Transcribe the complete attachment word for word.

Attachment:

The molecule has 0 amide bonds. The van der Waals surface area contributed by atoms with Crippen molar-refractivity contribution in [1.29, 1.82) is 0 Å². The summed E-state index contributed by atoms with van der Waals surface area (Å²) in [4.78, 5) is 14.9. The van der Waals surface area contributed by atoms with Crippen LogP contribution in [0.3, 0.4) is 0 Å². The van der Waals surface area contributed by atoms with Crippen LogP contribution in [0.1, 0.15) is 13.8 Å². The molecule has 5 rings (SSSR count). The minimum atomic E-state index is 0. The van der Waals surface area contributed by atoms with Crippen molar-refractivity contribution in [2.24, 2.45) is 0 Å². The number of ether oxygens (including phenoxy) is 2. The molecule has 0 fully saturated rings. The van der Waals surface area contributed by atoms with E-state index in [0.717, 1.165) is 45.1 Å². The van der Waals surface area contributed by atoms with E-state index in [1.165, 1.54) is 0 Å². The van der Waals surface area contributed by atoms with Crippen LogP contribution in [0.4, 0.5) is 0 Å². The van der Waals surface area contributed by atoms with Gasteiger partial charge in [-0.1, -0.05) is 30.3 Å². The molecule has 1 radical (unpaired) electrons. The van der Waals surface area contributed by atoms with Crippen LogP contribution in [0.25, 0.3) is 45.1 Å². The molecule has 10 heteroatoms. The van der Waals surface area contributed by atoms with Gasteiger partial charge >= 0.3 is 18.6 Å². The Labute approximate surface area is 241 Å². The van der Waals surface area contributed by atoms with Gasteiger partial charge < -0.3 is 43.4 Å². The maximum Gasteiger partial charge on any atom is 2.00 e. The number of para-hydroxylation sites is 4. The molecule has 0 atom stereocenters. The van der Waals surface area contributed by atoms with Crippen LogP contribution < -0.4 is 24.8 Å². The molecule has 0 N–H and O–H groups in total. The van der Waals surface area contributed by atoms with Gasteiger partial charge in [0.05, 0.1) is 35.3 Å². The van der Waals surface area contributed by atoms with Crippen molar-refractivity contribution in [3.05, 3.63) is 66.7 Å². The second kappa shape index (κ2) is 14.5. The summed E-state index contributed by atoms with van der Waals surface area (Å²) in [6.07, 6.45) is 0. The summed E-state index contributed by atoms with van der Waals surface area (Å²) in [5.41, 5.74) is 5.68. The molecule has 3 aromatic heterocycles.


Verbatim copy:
The molecule has 0 amide bonds. The van der Waals surface area contributed by atoms with Crippen molar-refractivity contribution in [1.29, 1.82) is 0 Å². The summed E-state index contributed by atoms with van der Waals surface area (Å²) in [4.78, 5) is 14.9. The van der Waals surface area contributed by atoms with Crippen LogP contribution in [0.3, 0.4) is 0 Å². The van der Waals surface area contributed by atoms with Crippen LogP contribution in [0.1, 0.15) is 13.8 Å². The molecule has 5 rings (SSSR count). The minimum atomic E-state index is 0. The van der Waals surface area contributed by atoms with Crippen molar-refractivity contribution in [2.24, 2.45) is 0 Å². The number of ether oxygens (including phenoxy) is 2. The molecule has 0 fully saturated rings. The van der Waals surface area contributed by atoms with E-state index in [0.717, 1.165) is 45.1 Å². The van der Waals surface area contributed by atoms with E-state index in [1.165, 1.54) is 0 Å². The van der Waals surface area contributed by atoms with Crippen LogP contribution in [0.4, 0.5) is 0 Å². The van der Waals surface area contributed by atoms with Gasteiger partial charge in [-0.1, -0.05) is 30.3 Å². The molecule has 1 radical (unpaired) electrons. The van der Waals surface area contributed by atoms with Crippen LogP contribution in [0.25, 0.3) is 45.1 Å². The molecule has 10 heteroatoms. The van der Waals surface area contributed by atoms with Gasteiger partial charge >= 0.3 is 18.6 Å². The Labute approximate surface area is 241 Å². The van der Waals surface area contributed by atoms with Gasteiger partial charge < -0.3 is 43.4 Å². The maximum Gasteiger partial charge on any atom is 2.00 e. The number of para-hydroxylation sites is 4. The molecule has 0 atom stereocenters. The van der Waals surface area contributed by atoms with Crippen LogP contribution < -0.4 is 24.8 Å². The molecule has 0 N–H and O–H groups in total. The van der Waals surface area contributed by atoms with Gasteiger partial charge in [0.05, 0.1) is 35.3 Å². The van der Waals surface area contributed by atoms with Crippen molar-refractivity contribution in [3.05, 3.63) is 66.7 Å². The second kappa shape index (κ2) is 14.5. The summed E-state index contributed by atoms with van der Waals surface area (Å²) in [6.07, 6.45) is 0. The summed E-state index contributed by atoms with van der Waals surface area (Å²) in [5.41, 5.74) is 5.68. The molecule has 3 aromatic heterocycles.